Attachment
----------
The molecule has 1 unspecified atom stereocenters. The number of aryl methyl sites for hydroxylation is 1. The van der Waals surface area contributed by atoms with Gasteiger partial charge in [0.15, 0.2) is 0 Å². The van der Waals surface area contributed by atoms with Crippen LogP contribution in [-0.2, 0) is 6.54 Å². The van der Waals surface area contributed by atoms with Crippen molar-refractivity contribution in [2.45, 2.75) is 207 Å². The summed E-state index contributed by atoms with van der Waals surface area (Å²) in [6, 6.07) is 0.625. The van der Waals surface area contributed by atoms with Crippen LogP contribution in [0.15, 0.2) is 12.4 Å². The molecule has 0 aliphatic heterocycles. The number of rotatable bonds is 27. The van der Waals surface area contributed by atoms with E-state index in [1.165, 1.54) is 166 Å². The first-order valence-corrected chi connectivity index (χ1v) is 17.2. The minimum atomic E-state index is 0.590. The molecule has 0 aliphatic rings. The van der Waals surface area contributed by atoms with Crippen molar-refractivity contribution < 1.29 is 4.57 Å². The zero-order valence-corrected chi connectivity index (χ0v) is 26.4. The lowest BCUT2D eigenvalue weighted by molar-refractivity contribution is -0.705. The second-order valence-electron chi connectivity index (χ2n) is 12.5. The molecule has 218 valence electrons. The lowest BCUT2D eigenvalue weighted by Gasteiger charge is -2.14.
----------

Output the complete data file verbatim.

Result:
The molecule has 1 unspecified atom stereocenters. The number of aryl methyl sites for hydroxylation is 1. The van der Waals surface area contributed by atoms with Gasteiger partial charge in [0.15, 0.2) is 0 Å². The van der Waals surface area contributed by atoms with Crippen LogP contribution in [-0.2, 0) is 6.54 Å². The van der Waals surface area contributed by atoms with Crippen molar-refractivity contribution in [2.45, 2.75) is 207 Å². The summed E-state index contributed by atoms with van der Waals surface area (Å²) in [6, 6.07) is 0.625. The van der Waals surface area contributed by atoms with Crippen LogP contribution in [0.15, 0.2) is 12.4 Å². The molecule has 0 aliphatic heterocycles. The number of rotatable bonds is 27. The van der Waals surface area contributed by atoms with E-state index in [1.165, 1.54) is 166 Å². The first-order valence-corrected chi connectivity index (χ1v) is 17.2. The minimum atomic E-state index is 0.590. The molecule has 0 aliphatic rings. The van der Waals surface area contributed by atoms with Crippen molar-refractivity contribution < 1.29 is 4.57 Å². The zero-order valence-corrected chi connectivity index (χ0v) is 26.4. The lowest BCUT2D eigenvalue weighted by molar-refractivity contribution is -0.705. The second-order valence-electron chi connectivity index (χ2n) is 12.5. The molecule has 218 valence electrons. The lowest BCUT2D eigenvalue weighted by Gasteiger charge is -2.14.